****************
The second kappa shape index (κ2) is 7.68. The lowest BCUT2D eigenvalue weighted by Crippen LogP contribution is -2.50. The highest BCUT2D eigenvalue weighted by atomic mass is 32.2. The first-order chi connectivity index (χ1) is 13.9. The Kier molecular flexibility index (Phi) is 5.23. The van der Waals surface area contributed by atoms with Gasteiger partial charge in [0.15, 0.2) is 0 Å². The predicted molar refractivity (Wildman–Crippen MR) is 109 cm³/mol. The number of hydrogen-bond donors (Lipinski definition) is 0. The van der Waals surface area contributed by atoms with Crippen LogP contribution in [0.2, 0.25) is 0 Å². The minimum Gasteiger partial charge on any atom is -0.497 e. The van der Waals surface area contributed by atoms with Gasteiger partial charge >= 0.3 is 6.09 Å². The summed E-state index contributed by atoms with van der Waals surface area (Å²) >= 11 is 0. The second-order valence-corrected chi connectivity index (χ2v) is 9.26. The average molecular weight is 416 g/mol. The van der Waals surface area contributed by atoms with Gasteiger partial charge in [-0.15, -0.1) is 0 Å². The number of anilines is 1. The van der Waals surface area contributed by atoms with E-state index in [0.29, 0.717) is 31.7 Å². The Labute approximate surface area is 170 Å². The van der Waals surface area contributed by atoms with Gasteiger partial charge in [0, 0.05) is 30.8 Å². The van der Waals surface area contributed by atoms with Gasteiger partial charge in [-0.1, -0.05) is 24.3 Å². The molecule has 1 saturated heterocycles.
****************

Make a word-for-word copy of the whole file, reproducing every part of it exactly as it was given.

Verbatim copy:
The second kappa shape index (κ2) is 7.68. The lowest BCUT2D eigenvalue weighted by Crippen LogP contribution is -2.50. The highest BCUT2D eigenvalue weighted by atomic mass is 32.2. The first-order chi connectivity index (χ1) is 13.9. The Kier molecular flexibility index (Phi) is 5.23. The van der Waals surface area contributed by atoms with Gasteiger partial charge in [0.15, 0.2) is 0 Å². The predicted molar refractivity (Wildman–Crippen MR) is 109 cm³/mol. The number of hydrogen-bond donors (Lipinski definition) is 0. The van der Waals surface area contributed by atoms with Crippen LogP contribution in [0.2, 0.25) is 0 Å². The minimum Gasteiger partial charge on any atom is -0.497 e. The van der Waals surface area contributed by atoms with Gasteiger partial charge >= 0.3 is 6.09 Å². The summed E-state index contributed by atoms with van der Waals surface area (Å²) >= 11 is 0. The second-order valence-corrected chi connectivity index (χ2v) is 9.26. The average molecular weight is 416 g/mol. The van der Waals surface area contributed by atoms with Gasteiger partial charge in [-0.15, -0.1) is 0 Å². The number of anilines is 1. The van der Waals surface area contributed by atoms with E-state index in [0.29, 0.717) is 31.7 Å². The Labute approximate surface area is 170 Å². The van der Waals surface area contributed by atoms with Gasteiger partial charge in [0, 0.05) is 30.8 Å². The van der Waals surface area contributed by atoms with Gasteiger partial charge in [-0.1, -0.05) is 24.3 Å². The molecule has 1 saturated heterocycles.